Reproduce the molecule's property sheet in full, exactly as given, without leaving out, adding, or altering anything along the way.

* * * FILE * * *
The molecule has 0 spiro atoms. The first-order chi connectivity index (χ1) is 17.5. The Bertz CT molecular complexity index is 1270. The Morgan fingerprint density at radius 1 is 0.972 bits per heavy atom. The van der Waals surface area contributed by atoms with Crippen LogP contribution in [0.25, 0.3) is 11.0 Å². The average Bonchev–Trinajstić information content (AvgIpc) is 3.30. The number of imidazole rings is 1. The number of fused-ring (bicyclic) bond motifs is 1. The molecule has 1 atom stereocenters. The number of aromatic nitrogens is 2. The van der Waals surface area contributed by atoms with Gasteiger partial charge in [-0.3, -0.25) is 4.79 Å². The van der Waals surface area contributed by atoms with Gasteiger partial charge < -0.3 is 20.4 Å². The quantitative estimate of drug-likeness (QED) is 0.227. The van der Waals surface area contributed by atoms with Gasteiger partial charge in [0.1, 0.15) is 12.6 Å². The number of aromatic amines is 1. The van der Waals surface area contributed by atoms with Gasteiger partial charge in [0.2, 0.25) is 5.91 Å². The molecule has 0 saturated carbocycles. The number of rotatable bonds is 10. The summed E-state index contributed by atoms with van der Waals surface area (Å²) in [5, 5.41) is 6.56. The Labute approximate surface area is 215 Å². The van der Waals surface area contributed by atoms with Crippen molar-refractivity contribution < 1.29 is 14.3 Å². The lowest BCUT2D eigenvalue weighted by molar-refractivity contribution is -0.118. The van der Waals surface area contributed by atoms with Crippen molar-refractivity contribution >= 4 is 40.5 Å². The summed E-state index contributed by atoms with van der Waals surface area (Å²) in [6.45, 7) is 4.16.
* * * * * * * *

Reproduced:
The molecule has 0 spiro atoms. The first-order chi connectivity index (χ1) is 17.5. The Bertz CT molecular complexity index is 1270. The Morgan fingerprint density at radius 1 is 0.972 bits per heavy atom. The van der Waals surface area contributed by atoms with Crippen LogP contribution in [0.25, 0.3) is 11.0 Å². The average Bonchev–Trinajstić information content (AvgIpc) is 3.30. The number of imidazole rings is 1. The number of fused-ring (bicyclic) bond motifs is 1. The molecule has 1 atom stereocenters. The number of aromatic nitrogens is 2. The van der Waals surface area contributed by atoms with Gasteiger partial charge in [-0.3, -0.25) is 4.79 Å². The van der Waals surface area contributed by atoms with Gasteiger partial charge < -0.3 is 20.4 Å². The quantitative estimate of drug-likeness (QED) is 0.227. The van der Waals surface area contributed by atoms with Gasteiger partial charge in [0.1, 0.15) is 12.6 Å². The number of aromatic amines is 1. The van der Waals surface area contributed by atoms with Gasteiger partial charge in [0.2, 0.25) is 5.91 Å². The molecule has 0 saturated carbocycles. The number of rotatable bonds is 10. The summed E-state index contributed by atoms with van der Waals surface area (Å²) in [5, 5.41) is 6.56. The Labute approximate surface area is 215 Å². The van der Waals surface area contributed by atoms with Crippen molar-refractivity contribution < 1.29 is 14.3 Å². The lowest BCUT2D eigenvalue weighted by molar-refractivity contribution is -0.118. The van der Waals surface area contributed by atoms with Crippen molar-refractivity contribution >= 4 is 40.5 Å². The summed E-state index contributed by atoms with van der Waals surface area (Å²) in [6.45, 7) is 4.16.